The principle of signal mixing

Chapter The principle of signal mixing

Teach Yourself Electricity and Electronics Third Edition Book
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Teach Yourself Electricity and Electronics Third Edition Book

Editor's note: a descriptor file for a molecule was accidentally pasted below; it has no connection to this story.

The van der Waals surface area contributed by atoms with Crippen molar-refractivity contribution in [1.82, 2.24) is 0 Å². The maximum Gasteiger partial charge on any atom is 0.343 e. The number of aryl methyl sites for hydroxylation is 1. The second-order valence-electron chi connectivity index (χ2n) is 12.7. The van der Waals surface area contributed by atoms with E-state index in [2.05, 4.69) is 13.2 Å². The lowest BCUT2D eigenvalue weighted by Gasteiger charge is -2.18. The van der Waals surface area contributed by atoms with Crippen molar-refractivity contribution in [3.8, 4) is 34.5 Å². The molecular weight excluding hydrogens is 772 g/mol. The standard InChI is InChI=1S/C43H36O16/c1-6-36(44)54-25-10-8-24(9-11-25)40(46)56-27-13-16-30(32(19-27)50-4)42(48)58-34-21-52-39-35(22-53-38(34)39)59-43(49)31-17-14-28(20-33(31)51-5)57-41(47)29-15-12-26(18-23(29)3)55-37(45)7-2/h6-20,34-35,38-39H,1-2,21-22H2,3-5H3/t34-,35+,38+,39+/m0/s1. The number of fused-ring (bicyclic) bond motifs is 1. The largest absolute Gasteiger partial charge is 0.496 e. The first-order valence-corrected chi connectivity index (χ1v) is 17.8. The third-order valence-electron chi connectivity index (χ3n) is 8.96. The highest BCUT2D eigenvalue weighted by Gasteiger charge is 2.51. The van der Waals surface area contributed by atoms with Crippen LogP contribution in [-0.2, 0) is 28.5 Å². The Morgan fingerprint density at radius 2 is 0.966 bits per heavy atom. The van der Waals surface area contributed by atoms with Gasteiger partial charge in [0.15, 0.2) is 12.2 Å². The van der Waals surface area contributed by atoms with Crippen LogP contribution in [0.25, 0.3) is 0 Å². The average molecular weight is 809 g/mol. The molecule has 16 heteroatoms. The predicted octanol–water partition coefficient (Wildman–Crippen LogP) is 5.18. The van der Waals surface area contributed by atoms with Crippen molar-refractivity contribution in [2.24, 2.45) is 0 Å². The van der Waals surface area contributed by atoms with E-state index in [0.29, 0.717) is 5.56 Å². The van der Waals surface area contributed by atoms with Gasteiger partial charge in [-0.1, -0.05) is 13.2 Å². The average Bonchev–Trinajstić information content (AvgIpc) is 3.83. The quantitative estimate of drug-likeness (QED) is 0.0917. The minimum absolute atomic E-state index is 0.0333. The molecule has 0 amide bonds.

• number of possible states. The DSP circuit gets rid of confusion between digital states.The result is an output that is essentially free from interference.Digital signal processors are available from several commercial sources. They canbe installed in existing communications receivers.The benefits of DSP are improved signal-to-noise ratio, superior intelligibility, andenhanced fidelity or image clarity. In addition, DSP can make a CW, AM, or SSB receiverless susceptible to interference from atmospheric noise and ignition noise. This is be-cause a digital signal is as different from noise as a watermelon is from an apple.The principle of signal mixingA mixer is a circuit that combines two signals having different frequencies, producinga signal whose frequency is either the sum or the difference of the input frequencies.One of the signals is usually an unmodulated carrier, so that the mixer has the effect ofconverting a modulated signal at one frequency to a modulated signal at some otherfrequency. A mixer has two inputs and one output.Up conversion versus down conversionSuppose the signals to a mixer are at frequencies f l and f 2, with f 2 being the higher fre-quency. The mixer has a nonlinear active element, such as a diode or a class-B-biasedtransistor. The circuit generates new signals, in addition to passing the original two sig-nals. Outputs will appear at f l, f 2, f2 + f l, and f 2f l.A typical mixer circuit is diagrammed in Fig. 27-10. The output has a tuned circuitthat is set to either f 2 + f l or at f 2f 1. If the output is tuned to the sum of the two in-put frequencies, the output frequency, fout, is higher than either of the input frequen-cies. If the output is tuned to the difference frequency, the new signal is either inbetween the two inputs, or else lower than both.Let f 1 represent the frequency of a signal that you want to convert via mixing. Letf 2 be the signal from a local oscillator (LO). If the sum output frequency is used, youhave up conversion. If the difference frequency is used, and if f2 is selected so that foutis less than f 1, you have down conversion.A VLF/LF converterUp conversion is sometimes used for reception of very low-frequency (VLF) andlow-frequency (LF) radio (9 kHz to 300 kHz). The VLF or LF input is mixed with an LOto provide an output that falls within the range of a shortwave receiver, say over therange 3.509 MHz to 3.800 MHz. A block diagram of an up converter for VLF/LF is shownin Fig. 27-11A. The LO frequency is 3.500 MHz.This VLF/LF converter produces mirror-image output duplicates, one above3.509 MHz and the other from 3.200 to 3.491 MHz. Does this seem like a super-broad-banded AM signal, having an overall bandwidth of 600 kHz, with USB at 3.509 to3.800 MHz and LSB at 3.200 to 3.491 MHz? If you think so, you’re right. Up conver-sion produces AM. When you tune from 3.509 to 3.800 MHz, thereby hearing VLF/LFsignals from 9 to 300 kHz, you are actually listening to little “slices” of the USB of awideband AM signal.The principal of signal mixing511